Science and Technology

Zoe Quinn

Game developer Zoe Quinn on how her game "Depression Quest" brought a torrent of harassment and abuse to her doorstep. She tells Anne about the steps she took to protect herself, and why she's still optimistic about the potential for living and working online.More

Apps

Sara Wachter-Boettcher warns that failing to account for the unintended ways technology shapes our lives can cause us pain that might be avoided if we think about how we design digital platforms and apps differently.More

A globe with political boundaries

"To The Best Of Our Knowledge" talked to artist Molly Crabapple, economist Bryan Caplan and global strategist Parag Khanna about the differing ways they came to the same conclusion: that borders have become an outdated concept.More

Alex Honnold

He may have already conquered El Capitan, but Alex Honnold can dream up far more daring and dangerous adventures.More

Galactic kidneys

Missy Makinia donated her kidney to whoever might need it. Her transplant surgeon — Josh Mezrich — invited Shannon into his operating room to see firsthand what it takes to remove and transport a human kidney.More

The amazing brain, without a horn.

Gavin Francis is fascinated by the complexity and beauty of the human body, which is so finely engineered that it can seem almost miraculous.More

Broken body

Porochista Khakpour has been fighting a mystery illness for as long as she can remember. Eventually, she got a diagnosis — late-stage Lyme disease — but a diagnosis hasn't given her much resolution.More

The creative mind

Novelist Siri Hustvedt knows how the creative process feels. Neuroscientist Heather Berlin knows what it looks like in the brain. Together with Steve, they explore the emerging science of creativity.More

Cox was the first person to complete a 1.2 mile swim in Antarctica, from the ship Orlova to Neko Harbor in 25 minutes.

Lynne Cox is an extreme swimmer. At 18, she swam between the islands of New Zealand. She broke the men's and women's records for the English Channel. Then she did the unthinkable — swimming to Antarctica.More

A lonely Antartic landscape.

In 1993, Norwegian explorer Erling Kagge became the first person to cross Antarctica alone. It took him 50 days. The thing that had the biggest impact on him was the silence.More

Polar bear

Depending on where you live, winter can be tough to get through.  It’s cold, it gets dark early, the weather’s messy.  Naturalist Bernd Heinrich shares some amazing stories about the ingenious ways animals survive winter.More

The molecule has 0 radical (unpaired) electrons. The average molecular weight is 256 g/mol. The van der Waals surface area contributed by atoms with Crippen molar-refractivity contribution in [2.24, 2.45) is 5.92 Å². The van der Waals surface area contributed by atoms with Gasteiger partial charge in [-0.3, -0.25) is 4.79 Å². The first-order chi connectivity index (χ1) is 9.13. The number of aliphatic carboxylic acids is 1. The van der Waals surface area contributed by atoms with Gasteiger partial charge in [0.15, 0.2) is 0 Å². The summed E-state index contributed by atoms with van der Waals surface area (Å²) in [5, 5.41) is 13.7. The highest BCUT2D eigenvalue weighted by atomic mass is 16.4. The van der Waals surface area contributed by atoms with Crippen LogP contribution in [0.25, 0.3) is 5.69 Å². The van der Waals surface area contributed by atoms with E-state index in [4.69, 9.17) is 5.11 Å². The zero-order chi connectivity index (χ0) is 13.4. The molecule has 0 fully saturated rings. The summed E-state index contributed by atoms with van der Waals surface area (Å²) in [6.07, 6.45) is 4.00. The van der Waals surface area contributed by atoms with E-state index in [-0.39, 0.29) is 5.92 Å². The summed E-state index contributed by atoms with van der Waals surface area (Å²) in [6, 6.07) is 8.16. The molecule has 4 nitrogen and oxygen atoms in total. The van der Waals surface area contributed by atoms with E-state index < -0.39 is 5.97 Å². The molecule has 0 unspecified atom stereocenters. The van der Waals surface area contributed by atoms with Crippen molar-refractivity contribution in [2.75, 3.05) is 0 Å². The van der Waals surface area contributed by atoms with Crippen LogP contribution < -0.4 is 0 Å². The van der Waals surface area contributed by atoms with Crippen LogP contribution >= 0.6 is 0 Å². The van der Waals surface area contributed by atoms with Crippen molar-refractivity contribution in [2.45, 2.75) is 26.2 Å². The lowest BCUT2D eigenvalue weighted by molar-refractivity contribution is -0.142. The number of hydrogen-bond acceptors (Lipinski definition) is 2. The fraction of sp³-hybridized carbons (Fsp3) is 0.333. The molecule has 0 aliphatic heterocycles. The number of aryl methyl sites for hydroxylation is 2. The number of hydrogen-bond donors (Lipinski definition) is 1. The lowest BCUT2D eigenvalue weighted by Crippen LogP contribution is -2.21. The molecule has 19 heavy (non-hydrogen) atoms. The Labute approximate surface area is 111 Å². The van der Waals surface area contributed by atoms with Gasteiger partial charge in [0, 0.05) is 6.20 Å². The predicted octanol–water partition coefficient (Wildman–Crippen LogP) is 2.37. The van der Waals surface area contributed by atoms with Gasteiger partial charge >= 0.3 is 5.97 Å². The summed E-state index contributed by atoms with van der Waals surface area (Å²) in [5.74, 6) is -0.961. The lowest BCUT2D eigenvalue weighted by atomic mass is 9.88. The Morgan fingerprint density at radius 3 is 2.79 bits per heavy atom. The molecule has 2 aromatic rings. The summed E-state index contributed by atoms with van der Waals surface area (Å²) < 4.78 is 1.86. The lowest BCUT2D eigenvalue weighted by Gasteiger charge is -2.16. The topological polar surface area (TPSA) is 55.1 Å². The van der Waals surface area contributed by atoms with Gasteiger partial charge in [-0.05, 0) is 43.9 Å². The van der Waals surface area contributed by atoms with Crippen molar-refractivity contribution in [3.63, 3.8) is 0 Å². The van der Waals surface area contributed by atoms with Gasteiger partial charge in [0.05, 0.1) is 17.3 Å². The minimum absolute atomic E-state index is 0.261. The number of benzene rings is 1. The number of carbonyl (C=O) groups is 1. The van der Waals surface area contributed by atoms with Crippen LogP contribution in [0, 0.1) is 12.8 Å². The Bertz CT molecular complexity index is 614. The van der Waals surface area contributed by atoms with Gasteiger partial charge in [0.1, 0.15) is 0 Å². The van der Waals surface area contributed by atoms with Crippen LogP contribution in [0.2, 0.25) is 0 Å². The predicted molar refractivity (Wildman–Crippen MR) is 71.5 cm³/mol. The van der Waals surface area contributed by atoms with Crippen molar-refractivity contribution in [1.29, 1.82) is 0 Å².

"Winter World" by Bernd Heinrich

How does a hummingbird survive in subzero winter temperatures? Why endure them at all? Author T.C. Boyle couldn’t understand why the small bird would be anywhere near his mountain writing retreat, but he found the answer in Bernd Heinrich’s “Winter World.”More

Teen brain

If teens have trouble remembering where they put their homework, how are they going to marshall a legislative agenda? On the other hand, maybe teens have mental advantages adults don’t. Steve Paulson asked neuroscientist Frances Jensen to weigh in.More

A push of the clock

Dan Pink has written several books about motivation, work and behavior. His most recent, called “When,” is all about timing. He says people facing an ending seems to push people in new directions.More

Starling

Elena Passarello’s latest book, “Animals Strike Curious Poses,” is a journey through stories of the wild ones: the mammoths, spiders, birds and primates that have left their marks on our society. To the Best of Our Knowledge host Anne Strainchamps talked with Passarello about the “animal gaze” and the legacy of Mozart’s starling, among other animal tales.More

Data streams

Yuval Noah Harari is the big-thinking historian who warns that whoever owns the data owns the future. He told Steve Paulson that it’s become the most important resource in the world.More

Goshawk in flight

Shattered by her father's sudden death, writer Helen Macdonald began dreaming of wild hawks.  In an effort to move beyond her grief, she bought and trained a wild goshawk — one of the world's fiercest birds of prey.   But between the bird and her grief, she became, in her words "more hawk than human."More

deray on Twitter

Maybe you can do without social media, if your life is already pretty comfortable. But you know what? Some people can't wait for something better to come along. They need social media today. Like organizer DeRay Mckesson.More

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